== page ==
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Mr Pullan US Politics 18-20 > Pressure Groups > Flashcards

Flashcards in Pressure Groups Deck (17)
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A system in which political power is distributed among a number of groups representing different interests is described as:



A system in which political power rests with a small group of wealthy, well connected individuals is described as:



What is a sectional (or interest) PG?

One which represents its own section or interest within society.


Give three sectional PGs.

American Business Conference; the AFL-CIO (like our TUC); the Teamsters.


What is a causal (or interest) PG?

One which campaigns for a particular cause or issue.


Give three causal PGs.

NRA; American Civil Liberties Union; Sierra Club.


What are the five functions of PGs (though not all PGs may perform all of them)?

Representation (of their supporters); participation (providing ways for people to get involved in politics outside elections); education (on particular issues); agenda building (trying to influence the agendas of political parties); programme monitoring (check that organisations or government are meeting their promises).


What free gifts are available if you join the NRA, and why does this matter?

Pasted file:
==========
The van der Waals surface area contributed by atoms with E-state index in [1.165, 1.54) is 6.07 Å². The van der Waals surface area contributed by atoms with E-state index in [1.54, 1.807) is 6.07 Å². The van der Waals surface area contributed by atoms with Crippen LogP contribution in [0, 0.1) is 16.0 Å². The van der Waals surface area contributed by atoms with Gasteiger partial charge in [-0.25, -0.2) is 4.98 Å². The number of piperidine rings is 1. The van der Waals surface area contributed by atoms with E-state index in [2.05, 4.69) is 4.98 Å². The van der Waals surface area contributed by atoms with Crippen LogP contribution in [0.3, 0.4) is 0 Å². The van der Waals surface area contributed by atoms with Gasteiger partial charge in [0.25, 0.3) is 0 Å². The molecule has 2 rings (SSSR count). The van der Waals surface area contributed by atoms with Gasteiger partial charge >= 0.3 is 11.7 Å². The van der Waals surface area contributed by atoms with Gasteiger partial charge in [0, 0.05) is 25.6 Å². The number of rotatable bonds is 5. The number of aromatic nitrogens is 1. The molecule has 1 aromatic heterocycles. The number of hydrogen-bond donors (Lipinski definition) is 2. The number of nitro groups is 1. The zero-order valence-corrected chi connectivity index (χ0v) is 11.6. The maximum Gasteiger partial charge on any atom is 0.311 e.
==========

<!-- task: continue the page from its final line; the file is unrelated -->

A duffel bag and a magazine subscription to, for example, American Rifleman or Shooting Illustrated. It's important because some people join PGs for material benefits - what's in it for me?


Who did NRL and NARAL endorse in 2016?

NRL (National Right to Life) endorsed Trump, NARAL (National Aboration and Reproductive Rights Action League) endorsed Clinton.


What is the Dirty Dozen?

The League of Conservation Voters' list, published every two years, of the congressional candidates with the least environmentally friendly records. Of the 2016 list, three were defeated.


What is America's biggest PG?

The American Association of Retired Persons - 40m members.


Which group is America's biggest spender on political lobbyists?

The US Chamber of Commerce - over $80m in 2017.


What is the phrase given to faking grassroots support?



Why is the US political system particularly fertile for PGs?

So many access points at which they can influence the decision making process: federal level, state level, district level, the federal bureaucracy, Congressional committees and sub-committees etc.


What is the revolving door?

The idea that ex-members of Congress join PGs, and then perhaps go back again - in each case taking their contacts book and expertise with them.


What is an iron triangle?

A close relationship between a PG, the relevant congressional committee and the relevant government department or agency - e.g the Vietnam Veterans, the House and Senate Veterans' Affairs Committees, and the Dept of Veterans' Affairs.


What did Senator Edward Kennedy once say which showed the influence of money on the decision making process?

"America has the finest Congress that money can buy."